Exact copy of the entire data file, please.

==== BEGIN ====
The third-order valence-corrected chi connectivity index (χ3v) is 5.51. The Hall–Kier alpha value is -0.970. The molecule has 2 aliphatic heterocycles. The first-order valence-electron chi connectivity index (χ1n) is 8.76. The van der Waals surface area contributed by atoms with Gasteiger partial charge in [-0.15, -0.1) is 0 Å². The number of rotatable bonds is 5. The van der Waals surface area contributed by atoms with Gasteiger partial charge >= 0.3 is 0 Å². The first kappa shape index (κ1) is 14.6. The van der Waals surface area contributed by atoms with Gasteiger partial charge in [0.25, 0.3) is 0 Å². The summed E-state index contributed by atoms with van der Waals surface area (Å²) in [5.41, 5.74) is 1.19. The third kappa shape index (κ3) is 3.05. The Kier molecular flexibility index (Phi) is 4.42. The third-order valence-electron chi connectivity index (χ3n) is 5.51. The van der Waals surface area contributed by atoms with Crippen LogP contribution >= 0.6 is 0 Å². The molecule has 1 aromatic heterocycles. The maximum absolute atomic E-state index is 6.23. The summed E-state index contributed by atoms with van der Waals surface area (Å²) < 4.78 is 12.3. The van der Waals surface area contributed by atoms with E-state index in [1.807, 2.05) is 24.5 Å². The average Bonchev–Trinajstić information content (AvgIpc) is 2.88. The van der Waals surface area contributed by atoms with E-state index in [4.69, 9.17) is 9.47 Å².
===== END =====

The third-order valence-corrected chi connectivity index (χ3v) is 5.51. The Hall–Kier alpha value is -0.970. The molecule has 2 aliphatic heterocycles. The first-order valence-electron chi connectivity index (χ1n) is 8.76. The van der Waals surface area contributed by atoms with Gasteiger partial charge in [-0.15, -0.1) is 0 Å². The number of rotatable bonds is 5. The van der Waals surface area contributed by atoms with Gasteiger partial charge >= 0.3 is 0 Å². The first kappa shape index (κ1) is 14.6. The van der Waals surface area contributed by atoms with Gasteiger partial charge in [0.25, 0.3) is 0 Å². The summed E-state index contributed by atoms with van der Waals surface area (Å²) in [5.41, 5.74) is 1.19. The third kappa shape index (κ3) is 3.05. The Kier molecular flexibility index (Phi) is 4.42. The third-order valence-electron chi connectivity index (χ3n) is 5.51. The van der Waals surface area contributed by atoms with Crippen LogP contribution >= 0.6 is 0 Å². The molecule has 1 aromatic heterocycles. The maximum absolute atomic E-state index is 6.23. The summed E-state index contributed by atoms with van der Waals surface area (Å²) < 4.78 is 12.3. The van der Waals surface area contributed by atoms with E-state index in [1.807, 2.05) is 24.5 Å². The average Bonchev–Trinajstić information content (AvgIpc) is 2.88. The van der Waals surface area contributed by atoms with E-state index in [4.69, 9.17) is 9.47 Å².